View Full Version : Skin Cancer Symptoms, Prevention, & Skin self-examination

07-25-2012, 07:14 AM
A basal cell carcinoma (BCC) usually looks like a raised, smooth, pearly bump on the sun-exposed skin of the head, neck, or shoulders.

Small blood vessels may be visible within the tumor.

A central depression with crusting and bleeding (ulceration) frequently develops.

A BCC is often mistaken for a sore that does not heal.
A squamous cell carcinoma (SCC) is commonly a well-defined, red, scaling, thickened patch on sun-exposed skin.

Like BCCs, SCCs may ulcerate and bleed.

Left untreated, SCC may develop into a large mass.
The majority of malignant melanomas are brown to black pigmented lesions.

Warning signs include change in size, shape, color, or elevation of a mole.

The appearance of a new mole during adulthood, or new pain, itching, ulceration, or bleeding of an existing mole should all be checked by a health-care provider.
The following easy-to-remember guideline, "ABCD," is useful for identifying malignant melanoma:

Asymmetry-One side of the lesion does not look like the other.

Border irregularity-Margins may be notched or irregular.

Color-Melanomas are often a mixture of black, tan, brown, blue, red, or white.

Diameter-Cancerous lesions are usually larger than 6 mm across (about the size of a pencil eraser), but any change in size may be significant.


You can reduce your risk of getting skin cancer.

Limit sun exposure. Attempt to avoid the sun's intense rays between 10 a.m. and 2 p.m.

Apply sunscreen frequently. Use a sunscreen with sun protection factor (SPF) of at least 15 both before and during sun exposure. Select products that block both UVA and UVB light. The label will tell you.

If you are likely to sunburn, wear long sleeves and a wide-brimmed hat.

Avoid artificial tanning booths.

Conduct periodic skin self-examinations.

Skin self-examination

Monthly self-examination improves your chances of finding a skin cancer early, when it has done a minimum of damage to your skin and can be treated easily. Regular self-exam helps you recognize any new or changing features.

The best time to do a self-exam is right after a shower or bath.

Do the self-exam in a well-lighted room; use a full-length mirror and a handheld mirror.

Learn where your moles, birthmarks, and blemishes are, and what they look like.

Each time you do a self-exam, check these areas for changes in size, texture, and color, and for ulceration. If you notice any changes, call your primary-care provider or dermatologist.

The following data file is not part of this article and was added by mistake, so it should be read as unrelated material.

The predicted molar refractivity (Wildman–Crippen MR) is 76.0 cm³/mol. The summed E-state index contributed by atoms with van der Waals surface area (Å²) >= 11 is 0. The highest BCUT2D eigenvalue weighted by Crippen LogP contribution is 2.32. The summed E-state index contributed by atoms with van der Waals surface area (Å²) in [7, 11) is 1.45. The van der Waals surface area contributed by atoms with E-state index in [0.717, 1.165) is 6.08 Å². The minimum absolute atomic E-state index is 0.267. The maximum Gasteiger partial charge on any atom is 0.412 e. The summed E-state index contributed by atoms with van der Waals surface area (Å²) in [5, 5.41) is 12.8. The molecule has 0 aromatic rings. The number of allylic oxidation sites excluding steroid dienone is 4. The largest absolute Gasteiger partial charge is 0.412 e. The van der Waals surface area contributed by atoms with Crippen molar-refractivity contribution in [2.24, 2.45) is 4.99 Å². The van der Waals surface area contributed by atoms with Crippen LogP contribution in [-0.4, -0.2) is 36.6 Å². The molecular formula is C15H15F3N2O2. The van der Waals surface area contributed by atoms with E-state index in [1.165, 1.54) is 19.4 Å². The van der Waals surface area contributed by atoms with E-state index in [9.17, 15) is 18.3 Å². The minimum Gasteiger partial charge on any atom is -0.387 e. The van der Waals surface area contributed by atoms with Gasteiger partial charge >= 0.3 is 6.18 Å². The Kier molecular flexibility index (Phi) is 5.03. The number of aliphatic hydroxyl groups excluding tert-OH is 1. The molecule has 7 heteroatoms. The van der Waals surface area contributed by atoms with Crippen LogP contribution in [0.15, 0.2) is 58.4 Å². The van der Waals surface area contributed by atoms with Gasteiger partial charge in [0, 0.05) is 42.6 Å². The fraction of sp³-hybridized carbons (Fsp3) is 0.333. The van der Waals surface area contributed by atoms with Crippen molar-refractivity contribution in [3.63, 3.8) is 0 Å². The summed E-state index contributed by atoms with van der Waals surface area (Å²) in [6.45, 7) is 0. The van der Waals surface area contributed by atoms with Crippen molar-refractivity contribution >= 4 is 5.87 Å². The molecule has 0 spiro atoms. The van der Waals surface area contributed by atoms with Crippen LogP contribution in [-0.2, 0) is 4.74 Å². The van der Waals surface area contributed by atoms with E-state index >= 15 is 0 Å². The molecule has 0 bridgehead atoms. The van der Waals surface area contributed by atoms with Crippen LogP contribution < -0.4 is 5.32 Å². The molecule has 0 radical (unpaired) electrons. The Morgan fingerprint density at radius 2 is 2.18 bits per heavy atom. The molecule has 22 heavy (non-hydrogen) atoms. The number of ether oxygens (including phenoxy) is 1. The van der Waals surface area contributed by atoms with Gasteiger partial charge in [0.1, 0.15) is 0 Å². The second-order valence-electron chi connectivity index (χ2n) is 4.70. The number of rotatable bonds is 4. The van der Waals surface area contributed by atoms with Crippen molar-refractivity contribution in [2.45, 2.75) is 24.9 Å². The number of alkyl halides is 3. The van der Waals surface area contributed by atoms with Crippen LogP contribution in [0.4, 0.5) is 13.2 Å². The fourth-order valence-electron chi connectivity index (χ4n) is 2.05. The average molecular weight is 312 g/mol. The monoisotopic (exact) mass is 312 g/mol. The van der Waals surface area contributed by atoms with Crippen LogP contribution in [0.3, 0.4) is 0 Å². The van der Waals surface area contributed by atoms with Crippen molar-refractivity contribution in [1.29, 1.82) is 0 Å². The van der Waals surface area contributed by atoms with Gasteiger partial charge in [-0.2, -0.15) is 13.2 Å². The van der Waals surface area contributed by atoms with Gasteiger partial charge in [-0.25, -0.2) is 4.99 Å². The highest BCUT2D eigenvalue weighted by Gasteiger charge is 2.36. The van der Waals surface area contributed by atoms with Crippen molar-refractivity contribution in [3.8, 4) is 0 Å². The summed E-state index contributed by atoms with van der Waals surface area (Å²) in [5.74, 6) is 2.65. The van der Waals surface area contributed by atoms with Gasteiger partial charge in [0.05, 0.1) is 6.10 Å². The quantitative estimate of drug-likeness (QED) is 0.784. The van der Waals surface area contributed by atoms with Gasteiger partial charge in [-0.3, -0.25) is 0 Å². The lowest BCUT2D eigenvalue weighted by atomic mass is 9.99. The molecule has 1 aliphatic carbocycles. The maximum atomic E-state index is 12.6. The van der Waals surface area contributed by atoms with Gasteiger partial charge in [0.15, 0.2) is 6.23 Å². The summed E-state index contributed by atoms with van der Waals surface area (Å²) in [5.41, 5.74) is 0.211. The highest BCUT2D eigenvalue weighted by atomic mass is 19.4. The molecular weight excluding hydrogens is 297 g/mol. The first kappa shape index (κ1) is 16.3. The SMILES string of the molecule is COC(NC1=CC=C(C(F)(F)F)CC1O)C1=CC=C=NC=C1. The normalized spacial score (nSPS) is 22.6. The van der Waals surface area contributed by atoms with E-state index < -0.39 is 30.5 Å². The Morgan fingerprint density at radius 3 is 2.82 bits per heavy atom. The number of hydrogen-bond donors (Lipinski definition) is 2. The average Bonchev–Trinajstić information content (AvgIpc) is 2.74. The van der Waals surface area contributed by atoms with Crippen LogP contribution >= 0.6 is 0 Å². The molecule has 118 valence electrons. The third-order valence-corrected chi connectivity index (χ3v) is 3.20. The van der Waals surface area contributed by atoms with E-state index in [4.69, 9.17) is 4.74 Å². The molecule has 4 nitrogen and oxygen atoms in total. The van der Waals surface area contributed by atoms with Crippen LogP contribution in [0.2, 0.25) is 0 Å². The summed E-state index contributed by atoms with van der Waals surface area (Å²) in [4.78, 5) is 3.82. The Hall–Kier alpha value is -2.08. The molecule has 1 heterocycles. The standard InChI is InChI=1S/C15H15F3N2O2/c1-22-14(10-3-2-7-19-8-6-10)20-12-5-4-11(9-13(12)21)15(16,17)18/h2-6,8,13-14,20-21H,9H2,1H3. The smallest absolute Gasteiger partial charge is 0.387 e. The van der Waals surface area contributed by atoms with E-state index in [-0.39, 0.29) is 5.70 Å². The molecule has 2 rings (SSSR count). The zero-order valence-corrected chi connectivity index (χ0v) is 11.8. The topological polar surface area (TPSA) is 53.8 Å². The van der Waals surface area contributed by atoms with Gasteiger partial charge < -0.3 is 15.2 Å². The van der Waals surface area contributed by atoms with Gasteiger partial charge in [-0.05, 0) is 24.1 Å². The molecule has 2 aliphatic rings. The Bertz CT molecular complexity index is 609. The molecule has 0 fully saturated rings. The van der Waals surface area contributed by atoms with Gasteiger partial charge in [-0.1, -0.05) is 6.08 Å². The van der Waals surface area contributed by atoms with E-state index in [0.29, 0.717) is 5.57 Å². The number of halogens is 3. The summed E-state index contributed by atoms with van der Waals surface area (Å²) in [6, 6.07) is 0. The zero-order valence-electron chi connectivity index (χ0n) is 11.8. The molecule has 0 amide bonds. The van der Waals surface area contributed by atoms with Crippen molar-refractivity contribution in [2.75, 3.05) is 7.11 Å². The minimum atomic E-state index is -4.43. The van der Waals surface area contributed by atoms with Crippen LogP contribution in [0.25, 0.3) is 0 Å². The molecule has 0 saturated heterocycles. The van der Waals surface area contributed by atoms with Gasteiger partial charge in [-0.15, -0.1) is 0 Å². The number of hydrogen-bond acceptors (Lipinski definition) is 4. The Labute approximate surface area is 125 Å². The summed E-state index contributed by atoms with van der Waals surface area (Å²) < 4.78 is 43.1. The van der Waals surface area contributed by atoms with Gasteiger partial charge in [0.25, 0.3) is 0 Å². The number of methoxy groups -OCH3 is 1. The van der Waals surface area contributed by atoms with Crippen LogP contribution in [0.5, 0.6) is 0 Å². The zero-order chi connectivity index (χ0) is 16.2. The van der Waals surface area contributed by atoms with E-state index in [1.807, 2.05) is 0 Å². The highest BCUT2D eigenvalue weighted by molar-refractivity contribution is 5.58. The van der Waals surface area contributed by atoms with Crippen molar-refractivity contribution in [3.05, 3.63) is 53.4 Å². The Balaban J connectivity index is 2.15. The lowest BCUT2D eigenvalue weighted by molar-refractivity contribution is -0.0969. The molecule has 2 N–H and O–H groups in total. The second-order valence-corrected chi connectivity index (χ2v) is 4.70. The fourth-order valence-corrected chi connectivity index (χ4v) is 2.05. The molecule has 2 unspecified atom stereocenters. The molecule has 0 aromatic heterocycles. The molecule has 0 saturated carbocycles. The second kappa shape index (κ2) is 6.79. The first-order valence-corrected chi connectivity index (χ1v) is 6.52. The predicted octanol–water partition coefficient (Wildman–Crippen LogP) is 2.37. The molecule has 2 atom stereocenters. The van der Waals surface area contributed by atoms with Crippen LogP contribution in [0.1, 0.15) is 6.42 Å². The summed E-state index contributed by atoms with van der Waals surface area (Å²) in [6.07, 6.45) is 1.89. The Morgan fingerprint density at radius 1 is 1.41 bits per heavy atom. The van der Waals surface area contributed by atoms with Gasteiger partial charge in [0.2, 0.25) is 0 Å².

Check all areas of your body, including "hard-to-reach" areas. Ask a loved one to help you if there are areas you can't see.

Look in the full-length mirror at your front and your back (use the handheld mirror to do this). Raise your arms and look at your left and right sides.

Bend your elbows and look carefully at your palms, your forearms (front and back), and upper arms.

Examine the backs and fronts of your legs. Look at your buttocks (including the area between the buttocks) and your genitals (use the handheld mirror to make sure you see all skin areas).

Sit down and examine your feet carefully, including the soles and between the toes.

Look at your scalp, face, and neck. You may use a comb or blow dryer to move your hair while examining your scalp.


10-23-2012, 11:27 AM
Thanks for posting such a useful information here

10-25-2012, 10:34 AM
To prevent skin cancer and other skin problems you need to avoid extra bit use of cosmetics. Or otherwise you can examine your skin by using some cosmetic and if it effect your skin don't use it anymore. Make sure that your skin is not allergic or very sensitive before using any makeup product.

10-25-2012, 11:06 AM
This is really useful information thank you so much for sharing!!!

William Smith
06-23-2015, 12:35 PM
Really so nice information regarding skin cancer symptoms,Prevention, & Skin self-examination. Keep it up.

10-14-2016, 10:17 AM
thanks for sharing such a useful information with us.

12-02-2016, 04:11 PM
thanks for the useful information

12-08-2016, 07:34 AM
Thanks for sharing such a useful information with us.